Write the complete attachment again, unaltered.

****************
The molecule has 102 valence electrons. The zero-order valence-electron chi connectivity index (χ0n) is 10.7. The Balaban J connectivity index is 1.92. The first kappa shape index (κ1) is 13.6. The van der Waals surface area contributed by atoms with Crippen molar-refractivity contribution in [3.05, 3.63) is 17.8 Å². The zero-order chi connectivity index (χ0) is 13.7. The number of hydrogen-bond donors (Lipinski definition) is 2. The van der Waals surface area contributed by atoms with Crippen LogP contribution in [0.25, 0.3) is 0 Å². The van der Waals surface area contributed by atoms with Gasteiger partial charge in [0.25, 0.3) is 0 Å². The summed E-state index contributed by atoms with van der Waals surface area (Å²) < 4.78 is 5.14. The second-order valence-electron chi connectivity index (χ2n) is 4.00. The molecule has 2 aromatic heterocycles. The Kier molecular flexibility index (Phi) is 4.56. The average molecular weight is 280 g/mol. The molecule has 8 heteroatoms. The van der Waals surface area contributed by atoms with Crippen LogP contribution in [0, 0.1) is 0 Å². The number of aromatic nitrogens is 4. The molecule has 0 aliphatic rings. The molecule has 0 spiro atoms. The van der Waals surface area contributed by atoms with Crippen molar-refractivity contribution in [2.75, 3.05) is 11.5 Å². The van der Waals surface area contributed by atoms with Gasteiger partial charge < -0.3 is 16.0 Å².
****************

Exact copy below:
The molecule has 102 valence electrons. The zero-order valence-electron chi connectivity index (χ0n) is 10.7. The Balaban J connectivity index is 1.92. The first kappa shape index (κ1) is 13.6. The van der Waals surface area contributed by atoms with Crippen molar-refractivity contribution in [3.05, 3.63) is 17.8 Å². The zero-order chi connectivity index (χ0) is 13.7. The number of hydrogen-bond donors (Lipinski definition) is 2. The van der Waals surface area contributed by atoms with Crippen LogP contribution in [0.25, 0.3) is 0 Å². The van der Waals surface area contributed by atoms with Gasteiger partial charge in [0.25, 0.3) is 0 Å². The summed E-state index contributed by atoms with van der Waals surface area (Å²) < 4.78 is 5.14. The second-order valence-electron chi connectivity index (χ2n) is 4.00. The molecule has 2 aromatic heterocycles. The Kier molecular flexibility index (Phi) is 4.56. The average molecular weight is 280 g/mol. The molecule has 8 heteroatoms. The van der Waals surface area contributed by atoms with Crippen LogP contribution in [0, 0.1) is 0 Å². The number of aromatic nitrogens is 4. The molecule has 0 aliphatic rings. The molecule has 0 spiro atoms. The van der Waals surface area contributed by atoms with Crippen molar-refractivity contribution in [2.75, 3.05) is 11.5 Å². The van der Waals surface area contributed by atoms with Gasteiger partial charge < -0.3 is 16.0 Å².